Folic acid and good grades
According to research, taking folic acid is something that can benefit your teen.
Swedish teenagers who consumed more folic acid got better school grades, a small study published in the journal Paediatrics has found.
But don't run out and stock up on the B vitamin with the rest of your school supplies just yet, one expert warns.
"There is very little deficiency of folic acid in North America," said Deborah O'Connor, a nutrition researcher. "If you're already sufficient, there is not a lot of evidence that taking more supplements will help."
Because a lack of the nutrient during pregnancy can cause severe birth defects
in babies, certain foods are fortified with folic acid in North America.
During the study, Sweden did not fortify foods, nor did kids use a lot of supplements.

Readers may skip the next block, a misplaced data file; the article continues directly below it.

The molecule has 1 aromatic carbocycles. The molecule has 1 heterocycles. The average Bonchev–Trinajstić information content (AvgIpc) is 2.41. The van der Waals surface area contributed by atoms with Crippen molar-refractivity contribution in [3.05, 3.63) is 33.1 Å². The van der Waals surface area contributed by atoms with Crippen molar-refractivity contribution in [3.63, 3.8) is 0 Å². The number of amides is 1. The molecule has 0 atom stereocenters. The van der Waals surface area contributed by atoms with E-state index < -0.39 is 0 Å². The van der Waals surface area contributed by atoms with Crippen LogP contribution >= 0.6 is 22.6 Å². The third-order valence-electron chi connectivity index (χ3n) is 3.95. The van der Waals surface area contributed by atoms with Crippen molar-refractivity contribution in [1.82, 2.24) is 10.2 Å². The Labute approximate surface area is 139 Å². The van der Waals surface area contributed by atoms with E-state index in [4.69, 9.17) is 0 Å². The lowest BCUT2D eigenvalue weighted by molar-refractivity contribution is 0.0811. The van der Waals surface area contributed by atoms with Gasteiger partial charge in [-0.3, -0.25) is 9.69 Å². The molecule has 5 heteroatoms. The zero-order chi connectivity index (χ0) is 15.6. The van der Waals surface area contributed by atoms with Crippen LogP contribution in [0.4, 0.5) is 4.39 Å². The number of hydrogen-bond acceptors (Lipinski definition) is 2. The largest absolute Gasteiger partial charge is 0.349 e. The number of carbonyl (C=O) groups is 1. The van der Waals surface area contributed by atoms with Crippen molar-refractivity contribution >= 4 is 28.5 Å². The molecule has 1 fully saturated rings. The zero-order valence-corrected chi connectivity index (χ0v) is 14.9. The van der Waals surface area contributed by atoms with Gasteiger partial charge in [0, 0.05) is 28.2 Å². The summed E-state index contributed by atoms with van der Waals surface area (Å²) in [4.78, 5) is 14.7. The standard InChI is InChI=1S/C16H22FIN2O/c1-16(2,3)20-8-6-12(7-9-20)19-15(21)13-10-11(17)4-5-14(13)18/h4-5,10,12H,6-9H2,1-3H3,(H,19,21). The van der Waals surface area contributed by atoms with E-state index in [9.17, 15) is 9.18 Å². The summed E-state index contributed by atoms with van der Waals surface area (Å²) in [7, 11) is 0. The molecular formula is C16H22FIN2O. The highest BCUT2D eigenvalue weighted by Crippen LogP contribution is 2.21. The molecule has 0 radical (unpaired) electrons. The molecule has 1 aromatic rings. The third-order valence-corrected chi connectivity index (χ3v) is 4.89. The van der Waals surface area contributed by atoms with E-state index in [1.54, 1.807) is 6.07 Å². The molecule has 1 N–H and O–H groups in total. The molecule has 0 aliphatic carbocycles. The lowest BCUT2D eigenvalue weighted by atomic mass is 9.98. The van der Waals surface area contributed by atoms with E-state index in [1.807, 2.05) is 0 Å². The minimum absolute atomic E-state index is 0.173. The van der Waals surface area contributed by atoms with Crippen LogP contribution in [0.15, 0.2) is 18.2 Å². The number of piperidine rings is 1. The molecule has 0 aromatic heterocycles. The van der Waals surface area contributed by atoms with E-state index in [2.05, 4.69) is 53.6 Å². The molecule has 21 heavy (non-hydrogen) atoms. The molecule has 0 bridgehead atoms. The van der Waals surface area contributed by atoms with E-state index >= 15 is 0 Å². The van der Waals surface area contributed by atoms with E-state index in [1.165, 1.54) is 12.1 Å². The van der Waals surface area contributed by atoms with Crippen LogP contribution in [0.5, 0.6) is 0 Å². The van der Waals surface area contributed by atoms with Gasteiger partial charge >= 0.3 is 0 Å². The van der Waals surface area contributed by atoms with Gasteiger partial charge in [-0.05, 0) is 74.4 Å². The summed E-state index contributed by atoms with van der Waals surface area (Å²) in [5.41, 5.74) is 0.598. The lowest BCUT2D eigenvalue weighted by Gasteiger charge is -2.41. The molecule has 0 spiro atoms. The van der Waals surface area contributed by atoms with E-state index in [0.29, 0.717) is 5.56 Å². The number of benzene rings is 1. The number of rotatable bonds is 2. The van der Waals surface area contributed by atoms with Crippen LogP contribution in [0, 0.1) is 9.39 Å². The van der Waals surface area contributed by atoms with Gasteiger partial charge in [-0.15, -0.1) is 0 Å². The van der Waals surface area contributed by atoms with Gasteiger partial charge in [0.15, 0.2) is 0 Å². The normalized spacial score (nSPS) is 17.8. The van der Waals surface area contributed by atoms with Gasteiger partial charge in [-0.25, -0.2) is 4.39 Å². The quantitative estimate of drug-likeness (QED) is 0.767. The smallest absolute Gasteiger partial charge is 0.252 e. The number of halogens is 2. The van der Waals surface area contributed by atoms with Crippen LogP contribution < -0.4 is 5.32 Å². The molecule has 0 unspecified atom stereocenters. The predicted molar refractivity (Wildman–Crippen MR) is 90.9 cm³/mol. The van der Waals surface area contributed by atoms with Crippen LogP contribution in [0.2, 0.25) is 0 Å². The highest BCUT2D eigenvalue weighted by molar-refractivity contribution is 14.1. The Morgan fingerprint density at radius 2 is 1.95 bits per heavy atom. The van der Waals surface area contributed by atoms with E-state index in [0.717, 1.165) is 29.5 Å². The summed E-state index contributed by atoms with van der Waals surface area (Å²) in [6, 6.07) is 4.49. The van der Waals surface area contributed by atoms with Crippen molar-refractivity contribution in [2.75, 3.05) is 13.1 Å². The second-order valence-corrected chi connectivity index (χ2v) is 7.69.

The new study is among the first to examine whether folate is tied to school achievements, according to Dr. Torbjorn Nilsson of Orebro University Hospital and his colleagues.
The researchers looked at 386 15-year-olds who were finishing up ninth grade. When all their grades from ten core classes were added up, there was a clear difference between teens who got the most and the least folic acid in their diets.
Teens in the top third of folic acid intake
- more than 253 micrograms per day for girls and 335 for boys - scored grades of 139 out of 200, on average. Those in the bottom third - less than 173 micrograms folic acid per day for girls and 227 for boys - had an average score of only 120.
The differences remained even after the researchers accounted for gender, smoking, the mothers' education and which schools the kids went to.
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